VOL. 133 | NO. 40 | Friday, February 23, 2018
Memphis Issues RFQ For Brooks Museum Reuse
By Bill Dries
The city of Memphis is looking for developers and planners to find a new use for the 102-year-old Memphis Brooks Museum of Art building in Overton Park.
The city issued a request for qualifications, or RFQ, notice this week that seeks developers and others to “rehabilitate, adaptively reuse and manage” the building at 1934 Poplar Avenue.
The formal process comes five years before the Brooks is expected to move to a new riverfront site on a block of Front Street between Union and Monroe avenues.
The city of Memphis starts the process of finding another use for the Overton Park building that currently houses the Memphis Brooks Museum of Art five years ahead of the museum’s move Downtown. (Daily News File/Houston Cofield)
The RFQ comes with a tour of the building next week and an April 6 deadline for applications. That would be followed by a year of due diligence talks with the city administration.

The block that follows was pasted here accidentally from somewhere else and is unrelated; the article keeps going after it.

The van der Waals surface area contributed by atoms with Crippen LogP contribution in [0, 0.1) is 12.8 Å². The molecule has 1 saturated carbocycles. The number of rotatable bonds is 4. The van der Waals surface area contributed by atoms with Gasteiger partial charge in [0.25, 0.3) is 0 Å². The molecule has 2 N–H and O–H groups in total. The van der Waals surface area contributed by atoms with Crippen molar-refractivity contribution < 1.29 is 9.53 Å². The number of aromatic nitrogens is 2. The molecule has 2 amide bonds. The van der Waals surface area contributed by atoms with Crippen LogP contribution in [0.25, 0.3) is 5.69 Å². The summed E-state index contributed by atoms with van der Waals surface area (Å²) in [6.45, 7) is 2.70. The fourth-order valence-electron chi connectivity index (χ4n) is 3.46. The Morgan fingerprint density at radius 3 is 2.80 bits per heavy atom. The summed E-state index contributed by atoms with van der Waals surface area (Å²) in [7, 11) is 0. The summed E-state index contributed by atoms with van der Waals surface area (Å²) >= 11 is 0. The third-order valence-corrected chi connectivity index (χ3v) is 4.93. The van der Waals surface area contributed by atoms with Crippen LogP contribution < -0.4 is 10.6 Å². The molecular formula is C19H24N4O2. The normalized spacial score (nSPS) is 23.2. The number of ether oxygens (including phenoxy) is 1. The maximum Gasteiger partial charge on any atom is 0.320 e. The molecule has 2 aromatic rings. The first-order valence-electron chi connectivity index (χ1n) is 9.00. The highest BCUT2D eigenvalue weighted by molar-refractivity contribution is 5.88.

The Brooks Museum continues to operate in Overton Park as it makes plans for the new building and raises the private funding that will make up the bulk of its cost.
At the outset, Brooks executive director Emily Ballew Neff has estimated the new museum is a $110 million project including an endowment.
“The city of Memphis is open to creative adaptive reuse concepts that provide a public amenity that is in context with the other offerings of Overton Park,” the RFQ reads.
The goal set by the city in the process is the preservation and reactivation of the building “as a publicly accessible amenity and destination.”
The city also says in the 16-page document that whoever is selected must have a sustainable concept that does not rely on the city for ongoing financial support.
Among the adaptive reuses mentioned are cultural uses; conference and event space; and commercial uses, including research and development, “provided that they are combined with a public amenity use.”
The RFQ specifically rules out residential or industrial uses.
Hattiloo Theatre founder Ekundayo Bandele in December proposed converting the Brooks building into a National Black Theater Museum. Bandele’s proposal, which came with commitments from four major black theater organizations willing to relocate to Memphis from other cities, would house the papers and manuscripts of black playwrights and exhibits on the history of black theater in America.
Artist and gallery owner Jay Etkin has proposed a Museum of Tribal and Visionary Art that could include the Moseley Collection of African Art which has a collection of more than 7,000 ceremonial masks, jewelry, weapons, currency and other cultural items.